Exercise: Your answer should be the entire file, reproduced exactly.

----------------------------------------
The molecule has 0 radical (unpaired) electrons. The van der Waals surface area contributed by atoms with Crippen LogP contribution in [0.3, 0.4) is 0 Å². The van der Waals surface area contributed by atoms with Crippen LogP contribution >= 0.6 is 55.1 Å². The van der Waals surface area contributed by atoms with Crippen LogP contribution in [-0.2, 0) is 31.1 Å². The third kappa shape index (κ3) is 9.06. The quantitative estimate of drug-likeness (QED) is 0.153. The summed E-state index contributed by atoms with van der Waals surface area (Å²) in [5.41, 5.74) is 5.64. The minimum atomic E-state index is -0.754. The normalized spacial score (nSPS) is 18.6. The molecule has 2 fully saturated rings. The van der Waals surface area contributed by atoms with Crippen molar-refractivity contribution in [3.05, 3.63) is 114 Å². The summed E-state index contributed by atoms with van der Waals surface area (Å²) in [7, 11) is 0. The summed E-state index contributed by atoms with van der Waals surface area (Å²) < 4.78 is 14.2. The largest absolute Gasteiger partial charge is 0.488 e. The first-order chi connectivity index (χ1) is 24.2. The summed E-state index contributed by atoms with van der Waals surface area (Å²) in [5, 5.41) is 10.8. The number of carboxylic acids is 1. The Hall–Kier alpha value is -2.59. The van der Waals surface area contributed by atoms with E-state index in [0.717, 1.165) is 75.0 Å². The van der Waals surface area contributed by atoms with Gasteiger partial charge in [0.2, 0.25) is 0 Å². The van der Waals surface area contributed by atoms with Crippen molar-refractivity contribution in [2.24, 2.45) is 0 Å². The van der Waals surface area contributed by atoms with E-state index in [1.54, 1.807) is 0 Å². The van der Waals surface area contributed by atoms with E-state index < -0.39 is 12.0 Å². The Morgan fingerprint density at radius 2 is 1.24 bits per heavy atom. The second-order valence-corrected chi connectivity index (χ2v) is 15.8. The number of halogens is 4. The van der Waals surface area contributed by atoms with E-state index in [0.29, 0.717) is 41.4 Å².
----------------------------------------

The molecule has 0 radical (unpaired) electrons. The van der Waals surface area contributed by atoms with Crippen LogP contribution in [0.3, 0.4) is 0 Å². The van der Waals surface area contributed by atoms with Crippen LogP contribution >= 0.6 is 55.1 Å². The van der Waals surface area contributed by atoms with Crippen LogP contribution in [-0.2, 0) is 31.1 Å². The third kappa shape index (κ3) is 9.06. The quantitative estimate of drug-likeness (QED) is 0.153. The summed E-state index contributed by atoms with van der Waals surface area (Å²) in [5.41, 5.74) is 5.64. The minimum atomic E-state index is -0.754. The normalized spacial score (nSPS) is 18.6. The molecule has 2 fully saturated rings. The van der Waals surface area contributed by atoms with Crippen molar-refractivity contribution in [3.05, 3.63) is 114 Å². The summed E-state index contributed by atoms with van der Waals surface area (Å²) in [7, 11) is 0. The summed E-state index contributed by atoms with van der Waals surface area (Å²) < 4.78 is 14.2. The largest absolute Gasteiger partial charge is 0.488 e. The first-order chi connectivity index (χ1) is 24.2. The summed E-state index contributed by atoms with van der Waals surface area (Å²) in [5, 5.41) is 10.8. The number of carboxylic acids is 1. The Hall–Kier alpha value is -2.59. The van der Waals surface area contributed by atoms with E-state index in [0.717, 1.165) is 75.0 Å². The van der Waals surface area contributed by atoms with Gasteiger partial charge in [0.2, 0.25) is 0 Å². The van der Waals surface area contributed by atoms with Crippen molar-refractivity contribution in [2.24, 2.45) is 0 Å². The van der Waals surface area contributed by atoms with E-state index in [1.54, 1.807) is 0 Å². The van der Waals surface area contributed by atoms with E-state index < -0.39 is 12.0 Å². The Morgan fingerprint density at radius 2 is 1.24 bits per heavy atom. The second-order valence-corrected chi connectivity index (χ2v) is 15.8. The number of halogens is 4. The van der Waals surface area contributed by atoms with E-state index in [0.29, 0.717) is 41.4 Å².